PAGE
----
Within the context of conversation on this section, the most disturbing calls were for the addition of language seeking to legitimise explosive weapons. Israel, Turkey, and other so-called MARS urged the creation of a new paragraph outlining states right to self-defence and clarifying that explosive weapons are legitimate, lawful weapons. The US delegation even said, that if it has explosive weapons, it is going to use them. Many others, however, objected to the inclusion of such a paragraph. Austria and the ICRC argued that a political declaration on preventing civilian harm is not the place to legitimise weapons. The Austrian delegation pointed that no other declaration or instrument on disarmament or arms control declares certain weapons legitimate or lawful. The ICRC also noted that such a provision would disregard the prohibitions of certain explosive weapons including antipersonnel landmines and cluster munitions.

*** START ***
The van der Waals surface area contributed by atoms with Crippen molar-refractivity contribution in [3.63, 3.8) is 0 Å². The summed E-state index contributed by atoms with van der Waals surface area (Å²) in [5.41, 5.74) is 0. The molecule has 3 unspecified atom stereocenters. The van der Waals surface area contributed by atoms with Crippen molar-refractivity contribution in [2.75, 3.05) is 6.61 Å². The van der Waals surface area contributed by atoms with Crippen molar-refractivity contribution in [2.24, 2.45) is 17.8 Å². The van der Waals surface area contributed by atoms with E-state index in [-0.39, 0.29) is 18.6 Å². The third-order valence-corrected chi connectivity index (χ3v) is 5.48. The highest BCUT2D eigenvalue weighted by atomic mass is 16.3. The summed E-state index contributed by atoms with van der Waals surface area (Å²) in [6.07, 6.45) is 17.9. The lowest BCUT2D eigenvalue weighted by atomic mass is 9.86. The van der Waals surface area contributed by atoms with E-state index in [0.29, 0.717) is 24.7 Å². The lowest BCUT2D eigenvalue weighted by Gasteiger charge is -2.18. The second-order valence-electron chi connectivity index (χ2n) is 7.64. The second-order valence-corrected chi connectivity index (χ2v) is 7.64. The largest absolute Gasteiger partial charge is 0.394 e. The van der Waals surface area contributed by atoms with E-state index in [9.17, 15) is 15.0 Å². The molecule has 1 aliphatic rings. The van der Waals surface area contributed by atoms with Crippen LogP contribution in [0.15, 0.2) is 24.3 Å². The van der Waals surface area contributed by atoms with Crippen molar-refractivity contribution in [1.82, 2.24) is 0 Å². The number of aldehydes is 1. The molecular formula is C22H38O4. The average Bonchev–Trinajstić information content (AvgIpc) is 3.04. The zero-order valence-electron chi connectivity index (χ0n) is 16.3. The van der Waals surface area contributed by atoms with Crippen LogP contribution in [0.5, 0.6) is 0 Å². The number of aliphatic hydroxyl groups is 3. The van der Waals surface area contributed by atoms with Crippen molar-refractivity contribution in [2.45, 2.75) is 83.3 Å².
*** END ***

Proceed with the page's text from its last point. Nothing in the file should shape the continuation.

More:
A few delegations noted that the section’s one reference to international human rights law (IHRL) is not sufficient. WILPF suggested a new paragraph could be added to specify that states continue to have obligations to respect, protect, and fulfil human rights in armed conflict, must exercise due diligence when using explosive weapons, and must assess their human rights impacts. Mexico and a few others supported the inclusion of such a reference. Israel, on the other hand, called for the removal of the only reference to human rights law currently in the document, arguing that the application of IHRL during armed conflict is “controversial”.